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Joanne Lockwood

SEE Change Happen Ltd

Inclusion and Belonging Specialist

Read more from Joanne Lockwood

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Talking about diversity and inclusion with our ‘straight white male’ colleagues

It is time to encourage the 'straight white man' to join the discussion on diversity and inclusion
Man standing alone on a rock with devastation all around

When it comes to talking about DEI, at first glance, the discourse can appear to be dominated by people who are part of a minority group, or those from a marginalised background. The subject often gives a voice to the voiceless or provides some form of justice for those who are fighting a cause to right wrongs.

However, one demographic that appears to be omitted from these discussions is the 'straight white man'. This seems counterintuitive because in order to be able to drive real change, the people who hold the privilege need to be centred in these conversations as enablers of that change.

People need to learn, make mistakes and be corrected without fear of retaliation, rejection or humiliation

Start by bringing everyone together

I am a great believer in the mantra that you can’t be inclusive by excluding or leaving people behind. We have to first appreciate that racism is a white problem, sexism is a male problem, and homophobia is a 'straight' problem to realise what needs to be done and to step up to solve these issues.

Tasking those who hold these marginalised characteristics to solve the problems of discrimination through societal and structural constructs is not only unfair but also unachievable.

And so to the original protagonist of this article – the 'straight white man', how can we involve them and empower them to join in the conversation and feel confident to contribute to diversity and inclusion? I recognise that one of the key barriers to getting involved is the fear of getting it wrong, saying or doing something that could be offensive or clumsy. 

We see examples on social media and the press where people are vilified for making an error, causing a microaggression through lack of awareness, poor judgement or simple ignorance. It is simply not a conversation or topic that was in their lived experience.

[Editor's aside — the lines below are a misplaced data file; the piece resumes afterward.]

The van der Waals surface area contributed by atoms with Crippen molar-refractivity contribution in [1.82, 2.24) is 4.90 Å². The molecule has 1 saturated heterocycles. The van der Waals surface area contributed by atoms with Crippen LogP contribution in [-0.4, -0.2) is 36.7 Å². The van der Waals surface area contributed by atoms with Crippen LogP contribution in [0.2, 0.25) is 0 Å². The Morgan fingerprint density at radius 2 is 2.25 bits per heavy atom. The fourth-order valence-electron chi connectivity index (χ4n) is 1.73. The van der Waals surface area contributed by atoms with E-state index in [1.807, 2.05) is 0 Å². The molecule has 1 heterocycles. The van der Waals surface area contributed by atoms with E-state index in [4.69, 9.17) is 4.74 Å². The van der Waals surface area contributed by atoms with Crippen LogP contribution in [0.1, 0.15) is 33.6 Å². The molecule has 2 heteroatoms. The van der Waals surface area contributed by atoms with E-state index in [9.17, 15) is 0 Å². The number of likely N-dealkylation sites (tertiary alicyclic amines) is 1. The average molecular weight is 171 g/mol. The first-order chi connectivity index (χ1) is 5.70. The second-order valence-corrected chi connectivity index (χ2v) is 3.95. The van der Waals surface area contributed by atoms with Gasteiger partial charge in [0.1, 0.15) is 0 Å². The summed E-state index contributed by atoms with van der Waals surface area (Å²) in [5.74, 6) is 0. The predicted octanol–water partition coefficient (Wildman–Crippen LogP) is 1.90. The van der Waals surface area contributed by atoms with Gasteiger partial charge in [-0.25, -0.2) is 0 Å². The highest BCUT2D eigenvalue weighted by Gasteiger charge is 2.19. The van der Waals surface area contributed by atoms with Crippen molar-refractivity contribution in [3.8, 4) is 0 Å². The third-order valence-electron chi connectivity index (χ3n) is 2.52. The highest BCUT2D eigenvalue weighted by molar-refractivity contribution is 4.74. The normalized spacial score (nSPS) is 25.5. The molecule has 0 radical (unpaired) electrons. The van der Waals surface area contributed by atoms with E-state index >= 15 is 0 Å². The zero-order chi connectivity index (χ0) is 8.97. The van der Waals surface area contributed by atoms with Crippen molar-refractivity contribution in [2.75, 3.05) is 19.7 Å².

For me, we can start by ensuring all voices are welcomed into the room and around the table and to create a safe space for people to learn, make mistakes and be corrected without fear of retaliation, rejection or humiliation. 

Emphasise that understanding someone’s perspective is more valuable than changing minds

Welcome vulnerability and humility and educate – learn how to call people in, not just call people out. Businesses can implement allyship programmes where everyone can learn about language, culture and historical significance and events.  

Some ways businesses can start these types of conversations are:

  • Allow space for people to make sense of the information they have learnt and a learning environment in which to develop their cultural intelligence skills
  • Implement inclusive leadership training that centre on cultural intelligence and emotional intelligence, both of which are skills that can be learnt
  • Focus on conscious inclusion training, rather than unconscious bias training where people can learn to change their thinking
  • Emphasise that understanding someone’s perspective is more valuable than changing minds. Understanding why someone has a view is the key to understanding another’s lived experience and challenges
  • Question the role of the media – examine the biases and stereotypes that are amplified and propagated and create polarised debates and sell division
  • Further allyship programmes internally and recognise how the organisation can demonstrate allyship by speaking up and putting its weight behind injustice

In 1918 the United Kingdom Representation of the People Act was passed, allowing women over the age of 30 who met a qualification to vote. But it was not until the Equal Franchise Act of 1928 that women over 21 were able to vote and women finally achieved the same voting rights as men.

People who hold the power and privilege in society have to step up and enable change to occur

Listen, understand and collaborate

In order for these two acts of Parliament it took 'straight white men' to listen and create change, today we are in the same position. People who hold the power and privilege in society have to step up and enable the change to occur – they need their ears to listen and voices to bring change.

Start by listening, and understanding injustice, discrimination, and marginalisation. See beyond the diversity media polarisation, and become aware of people’s perspectives and their 'why'. Use your voice and power to support, amplify and enable change. That is why the 'straight white man's' role is critical in diversity conversations.

Interested in this topic? Read What will DEI look like in 2023.

One Response

  1. Fantastic article Joanne. I
    Fantastic article Joanne. I love the phrase calling people in, not just calling people out. I’ve long argued that the only way to build bridges is through communication and education, which may mean being prepared to engage and answer questions that might sometimes seem awkward, as long they come from a ‘good place’ of wanting to self-educate. I’m going to share with my LinkedIn network.

Author Profile Picture
Joanne Lockwood

Inclusion and Belonging Specialist

Read more from Joanne Lockwood

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